VUW, Studio 77 Amphitheatre
February 13-28 | Reviewed by Helen Sims

Henry V is a theatrical testament to the titular King’s victory at Agincourt over the French and subsequent unification of the English and French Crowns bringing a (short as it turned out) period of peace. It’s a play that takes war as its central theme – although whether it glorifies war or is critical of it has divided scholars and audience members alike. David Lawrence’s spirited Summer Shakespeare production revels in the battle, but also highlights the grim consequence of war and the moral struggles it produces in the formerly carefree King. Despite a slight anti-war whiff (or just an encouragement towards gaining wisdom out of a querulous time?), Lawrence stays true to form and never strays from a full illumination of the text for his audience, often through ingenious means.

We are introduced to the play by Chorus, played articulately by Allison Walls (she also doubles as Katherine). Alex Greig fills the title role well, charting the development of King Henry V from carefree party lover to battle hardened King. He has a large cast of 35 supporting him. There are many highlights in the case, such as Walls, Jackson Coe as a swaggering Piston who gets his comeuppance from Chris deSousa Smith’s Captain Fluellen (who, despite his bizarre accent manages to capture the comedy of the leek scene). I also enjoyed Jessica Aaltonen as the Boy, although her projection needs improvement when the wind gets up. The rest of the cast perform their individual roles and parts in crowd and battle scenes well, although I did question the use of some of the accents employed, especially the broad ‘Koiwi’ accent of the French King, played by Michael Brady (if that was in fact an accent?) Some cast members also seemed to struggle with longer speeches – I wondered if these could have used a few cuts to sustain audience interest and make them more manageable for the cast.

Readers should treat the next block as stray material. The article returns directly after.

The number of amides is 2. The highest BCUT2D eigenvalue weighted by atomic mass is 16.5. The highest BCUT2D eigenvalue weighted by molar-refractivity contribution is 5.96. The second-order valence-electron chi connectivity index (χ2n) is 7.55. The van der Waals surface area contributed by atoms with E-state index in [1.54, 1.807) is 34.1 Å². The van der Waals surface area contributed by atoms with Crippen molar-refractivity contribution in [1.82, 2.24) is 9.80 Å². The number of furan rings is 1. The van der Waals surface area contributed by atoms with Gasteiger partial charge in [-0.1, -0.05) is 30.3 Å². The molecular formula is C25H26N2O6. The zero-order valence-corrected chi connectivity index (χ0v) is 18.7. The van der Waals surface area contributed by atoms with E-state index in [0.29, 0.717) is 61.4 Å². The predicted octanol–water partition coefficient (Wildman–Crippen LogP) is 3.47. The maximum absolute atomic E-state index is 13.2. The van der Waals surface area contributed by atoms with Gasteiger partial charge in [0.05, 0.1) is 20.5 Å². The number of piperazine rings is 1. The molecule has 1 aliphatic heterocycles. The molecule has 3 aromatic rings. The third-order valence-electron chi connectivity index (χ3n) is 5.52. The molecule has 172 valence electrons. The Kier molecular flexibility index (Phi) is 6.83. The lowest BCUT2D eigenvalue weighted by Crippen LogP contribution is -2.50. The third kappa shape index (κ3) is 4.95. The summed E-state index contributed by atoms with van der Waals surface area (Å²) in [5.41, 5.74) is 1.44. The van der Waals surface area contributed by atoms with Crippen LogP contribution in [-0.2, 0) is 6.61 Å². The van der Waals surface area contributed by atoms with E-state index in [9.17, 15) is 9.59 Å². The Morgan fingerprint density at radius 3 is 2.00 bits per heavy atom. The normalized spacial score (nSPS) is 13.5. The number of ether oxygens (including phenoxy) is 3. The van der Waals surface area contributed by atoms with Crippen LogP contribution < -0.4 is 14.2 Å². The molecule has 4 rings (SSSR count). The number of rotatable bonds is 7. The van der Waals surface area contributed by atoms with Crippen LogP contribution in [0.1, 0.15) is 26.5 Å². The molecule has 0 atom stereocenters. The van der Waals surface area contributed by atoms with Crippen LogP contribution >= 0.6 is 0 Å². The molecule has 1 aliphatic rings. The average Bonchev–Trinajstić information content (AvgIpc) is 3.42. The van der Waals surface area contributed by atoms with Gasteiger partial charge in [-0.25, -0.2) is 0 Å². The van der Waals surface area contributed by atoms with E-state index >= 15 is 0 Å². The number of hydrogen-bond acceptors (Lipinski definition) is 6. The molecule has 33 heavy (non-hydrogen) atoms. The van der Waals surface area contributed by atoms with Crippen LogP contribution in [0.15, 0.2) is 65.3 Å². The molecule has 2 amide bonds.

Studio 77 amphitheatre provides an excellent ‘cockpit’ to hold the “vasty fields of France”. The stage is left largely bare to encourage us to “Piece out our imperfections with (y)our thoughts." Lawrence has elected to use a simple colour scheme of red and blue to indicate the English and the French characters respectively. The colour coded t-shirts and sashes are accessorised with Chuck Taylors – except for the traitorous trio plotting Henry’s murder, who conspicuously wearing Doc Martins. A car is used to deliver the herald, Montjoy to heap more scorn on the English, and a hilariously painted car zooms the hot-headed Constable of France off to battle. There is overall something of a British punk aesthetic, but it suits the play well.

With the funding constraints that constrain most theatre, anyone should jump at seeing a full scale cast present one of Shakespeare’s histories. Lawrence’s sure direction makes the play accessible without loosing any of the beauty of the language. Just make sure you wrap up warmly and take a cushion! As is pointed out in the Director’s note, the exciting possibilities that come out of the Summer Shakespeare make it an institution well worth sustaining.